Waitomo News : 18 January Farmer 2018
NKC Farmer Thursday, January 18, 2018 7 NEED TO ? Break Up concepts 4.indd 2 5/07/17 5:45 PM Otorohonda 6 Te Kanawa Street, Otorohanga 07 873 7273 Honda First 35 Hakiaha Street, Taumarunui 07 895 8110 King Country Honda 33 Moa Street, Piopio 07 877 8054 • 4.95% interest per annum offer: minimum deposit may apply, payments over 24 months. May require GST to be paid in first three months. Other credit, account opening and eligibility criteria, terms and conditions and fees and charges apply and are subject to change from time to time. Finance products are only available to approved customers for business purposes. Available on selected ATV and Pioneer models. At participating authorised Honda dealers only. Standard warranty conditions apply. Available while stocks last. from page 6 “Previous to me physically breaking down there’d been a whole lot of stuff that had happened, and I hadn’t really acknowledged the depth of how it had affected me.” In the five years before her burnout, her father had died and her eld- est child had moved out of home, on top of the stress of running a farm through traumatic times like drought. NEW PASSION Wendy says she began thinking about her next steps and decided to release her unacknowledged creativity through classical singing – something she’d always yearned to do. She discovered Otorohanga singing tutor Beatrice Hofer and hasn’t looked back. “I really love it. It’s very soul fulfilling. “When I started singing it made me take a day off each week from the farm. “So instead of being very identified with what was going on here and almost burying myself in the work because there’s always work to do, it meant that there was a definite day [off ] every week and that was really good for me.” She says it’s “really nurturing” to take a day off for yourself and do something you love. “We [women] are so busy nurturing our communities and our children and our businesses and our husbands that we often put ourselves last. “I guess that’s the kind of thing that I would really love to see change. I think women often look at nurturing activities as selfish. NURUTRE YOURSELF “I would really like to lead a change in women’s thinking. If we don’t nurture ourselves how are we supposed to nurture everyone else.” Although Wendy says she doesn’t have back pain any more, emotional problems do still trigger it. “It’s so easy to recognise.” When it happens, she takes herself away and has time on her own using her journaling skills to express herself. “I’m not afraid of tears anymore because tears to me are just emotions being released.” She talks about confronting emotions, sitting with them and being “friends” with them. Wendy has redefined what she considers work, which was pretty much everything in her life up until her burnout. “Often women go it’s not work because it’s not making money but what it is, is binding the family and it’s crucial to the operation of the whole family working.” She knows she has a choice now whether she fills her day up with chores and then falls into bed absolutely exhausted at night or decides not to. DREAM JOB And now she also has the job she dreamed of – a contractor to the Agri-Women’s Develop- ment Trust delivering the Understanding Your Farming Business four-month course. “It’s a wonderful course because what we do is grow women’s confidence around their farming businesses. “I’ve seen amazing change in women just being able to feel that they can really engage. Often women feel very on the outer of a farming business. “ This gives them the tools and the confidence.” The course, which is face-to-face, is held throughout the country, with participants meeting once a month for training. “I’m just really excited to take the knowledge I have and the experiences I’ve had and be able to make a difference in women’s lives. “It’s a privilege to watch women grow and change and it’s making a mas- sive difference in farming business across the New Zealand.” The Agri-Women’s Development Trust wants to deliver the free course, sponsored by the Red Meat Profit Partnership, to 500 women in 2018. Now Wendy has shared her story through Farmstrong, work is going on behind the scenes so the initiative targets women too. “At the moment, they have a lot of resources online that you can have a look at, but we’re not sure whether we’re going to do something different. “I’m excited to be in that creative space with them. “Watch this space!” “I would really like to lead a change in women’s thinking.” SMALL movements in livestock numbers in the year to June 2017 may indicate New Zea- land agriculture is reaching herd equilibrium. Federated Farmers dairy chairman Chris Lewis say figures from Statistics New Zealand’s 2017 agricultural production census show dairy cattle numbers dropped 2% from 6.6 million to 6.5 million in the 12-month period. The dairy cattle count has been largely stable since 2012. Chris says:“Farmers have a strong and increasing focus on sustainability and further improving their environmental footprint, and that is translating into maintaining or reducing dairy cattle numbers and instead looking for gains by boosting production per head. “Despite falls in herd numbers, DairyNZ data shows production per cow in 2016/17 set a new record, increasing by nine kilograms of milk solids per cow to 381 kilograms.” And it’s not just about volume, but value too, he says. The sector has successfully grown the share of milk being further processed into specialty or consumer products to 40% of total output. Chris says: “Finetuning our businesses for the best results for staff, our animals and the environment is a constant. We’re continuing to get more out of the cows we have got, and we’re increasing the premium we earn in ex- port dollars for New Zealand by more added value products.” The animal census shows cattle numbers in- creased for the first time in more than 10 years, from 3.5 million in 2016 to 3.6 million this year. Sheep numbers eased 1% to 27.4 million. Herd equilibrium being achieved?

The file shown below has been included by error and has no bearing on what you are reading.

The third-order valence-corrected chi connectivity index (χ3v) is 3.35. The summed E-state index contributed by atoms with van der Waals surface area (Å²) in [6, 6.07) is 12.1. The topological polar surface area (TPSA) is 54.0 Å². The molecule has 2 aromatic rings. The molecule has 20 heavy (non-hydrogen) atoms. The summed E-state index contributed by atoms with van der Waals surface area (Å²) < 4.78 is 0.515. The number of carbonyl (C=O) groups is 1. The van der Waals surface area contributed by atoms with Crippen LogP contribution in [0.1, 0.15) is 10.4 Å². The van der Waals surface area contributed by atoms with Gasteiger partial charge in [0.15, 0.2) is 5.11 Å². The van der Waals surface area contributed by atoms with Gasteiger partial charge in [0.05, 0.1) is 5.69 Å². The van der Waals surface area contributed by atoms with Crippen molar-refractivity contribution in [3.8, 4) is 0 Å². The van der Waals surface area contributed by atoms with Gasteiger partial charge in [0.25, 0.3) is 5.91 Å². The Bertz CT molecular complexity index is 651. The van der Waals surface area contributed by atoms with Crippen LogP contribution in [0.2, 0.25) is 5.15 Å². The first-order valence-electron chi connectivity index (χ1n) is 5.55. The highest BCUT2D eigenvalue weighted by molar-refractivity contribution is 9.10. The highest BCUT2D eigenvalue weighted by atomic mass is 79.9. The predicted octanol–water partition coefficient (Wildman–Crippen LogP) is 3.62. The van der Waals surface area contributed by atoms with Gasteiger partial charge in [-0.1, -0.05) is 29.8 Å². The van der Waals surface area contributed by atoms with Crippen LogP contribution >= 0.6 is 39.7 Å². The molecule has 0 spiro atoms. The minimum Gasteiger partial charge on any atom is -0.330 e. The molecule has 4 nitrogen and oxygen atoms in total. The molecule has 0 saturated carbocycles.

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23 January 2018